‘We saw some seals. That was really cool,’ is what I settle on. Then, ‘But I think— I think just being here was my favourite part. She always comes to me, you know? This was different.’ 
 

‘It’s very different. I love it over here. I’ve lived out East, too, but I never . . . I guess it depends on what you like. What you need. It can be everything, you know. Do you know what I mean?’
 

I nod. I do. It is everything.

‘What’s your name, dear?’ she asks, eyes wide open. 
 

‘Anna.’
 

‘Oh, my grandmother’s name was Anna, too! She was so beautiful. Like you, you’re very beautiful.’
 

I smile another big smile. I knew it was coming. This is California, after all.
 

Welcome home.

This is how we slip away

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First, it’s a missed phone call. You’re distracted, on your way somewhere, it’s rush hour and raining and it’s only a missed phone call. But you stare at the screen until it stops ringing, and only then look away. You will call back. 

 

You forget. 

 

Nothing’s wrong, is the thing. You have a lot on your mind, it wasn’t intentional. Why would it be?

 

You’re busy. 

 

Next, you reschedule a coffee date because something came up, but the truth is you woke up in a foul mood and just want to stay in bed and cry a lot. It’s not her, it’s not, it’s just -life. 

 

Raincheck? you ask. Sure, she says. 

 

But you don’t set a date, and neither does she, and it doesn’t happen.

 

Nothing’s wrong. 

 

You leave town for a day, then for a week, and send a picture of a sunset because you think she’d like that. She replies with a smiley face, and it’s fine. It is.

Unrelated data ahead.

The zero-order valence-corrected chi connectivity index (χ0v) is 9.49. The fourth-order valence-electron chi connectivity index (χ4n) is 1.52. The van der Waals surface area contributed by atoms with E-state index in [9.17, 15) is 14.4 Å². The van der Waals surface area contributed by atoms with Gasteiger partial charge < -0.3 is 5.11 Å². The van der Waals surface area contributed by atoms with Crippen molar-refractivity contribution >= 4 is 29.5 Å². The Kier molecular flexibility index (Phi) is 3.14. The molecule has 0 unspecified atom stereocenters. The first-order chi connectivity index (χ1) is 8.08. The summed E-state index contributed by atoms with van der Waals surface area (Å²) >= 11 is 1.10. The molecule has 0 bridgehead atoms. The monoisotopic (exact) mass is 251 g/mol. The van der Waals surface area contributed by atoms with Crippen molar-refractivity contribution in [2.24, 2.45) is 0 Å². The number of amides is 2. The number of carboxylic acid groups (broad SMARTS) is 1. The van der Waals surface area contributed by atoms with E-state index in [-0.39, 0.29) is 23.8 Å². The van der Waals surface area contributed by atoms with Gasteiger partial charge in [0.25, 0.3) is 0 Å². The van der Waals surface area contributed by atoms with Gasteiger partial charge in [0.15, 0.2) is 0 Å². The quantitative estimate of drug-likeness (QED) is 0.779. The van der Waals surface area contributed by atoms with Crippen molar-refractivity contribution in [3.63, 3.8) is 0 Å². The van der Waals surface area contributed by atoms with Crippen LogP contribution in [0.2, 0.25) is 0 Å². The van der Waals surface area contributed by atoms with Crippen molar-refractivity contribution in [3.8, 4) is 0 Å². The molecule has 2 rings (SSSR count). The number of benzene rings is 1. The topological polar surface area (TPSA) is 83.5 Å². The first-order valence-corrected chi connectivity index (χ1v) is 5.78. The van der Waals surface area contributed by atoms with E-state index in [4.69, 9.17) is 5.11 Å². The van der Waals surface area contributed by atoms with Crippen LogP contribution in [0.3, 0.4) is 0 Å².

You start saying things like, I think she went to some party last weekend, and, I guess she has a new boyfriend. You’ve deleted Instagram but check her profile on the web version every day, which is something you wish they’d have warned you you’d start doing because, wow. 

 

You wince when you see new pictures with new friends in new places laughing at new jokes but maybe that’s the whole point of Instagram, really, so you let it slide. It doesn’t mean anything anyway.

 

You get mean and jealous and stroppy, and it’s ugly. You hate the words coming out of your mouth but it’s too loud in your head to stay silent. You repeat it doesn’t hurt enough times that people start believing you.

 

You hear about her big promotion and wish you could text but it’s been so long you wouldn’t know what to say. You hear about her breakup and wish you could call but you still hang up after the first ring. 

 

Nothing’s wrong but everything’s on fire.

 

Someone asks you about her weeks later and you catch yourself in time, but it’s a close call. You smile a good smile and say she’s doing fine, and it’s believable, really, it is. If you didn’t know any better, you’d think you didn’t miss her at all. 

 

You find a note she wrote on a napkin months ago, tucked between the pages of a book you haven’t picked up in a while, and it falls out as soon as you open it but your breath doesn’t hitch, it doesn’t. You’re just surprised, that’s all.

 

You’re my best friend and I love you a lot, the note says.

 

Your breath doesn’t hitch. It doesn’t.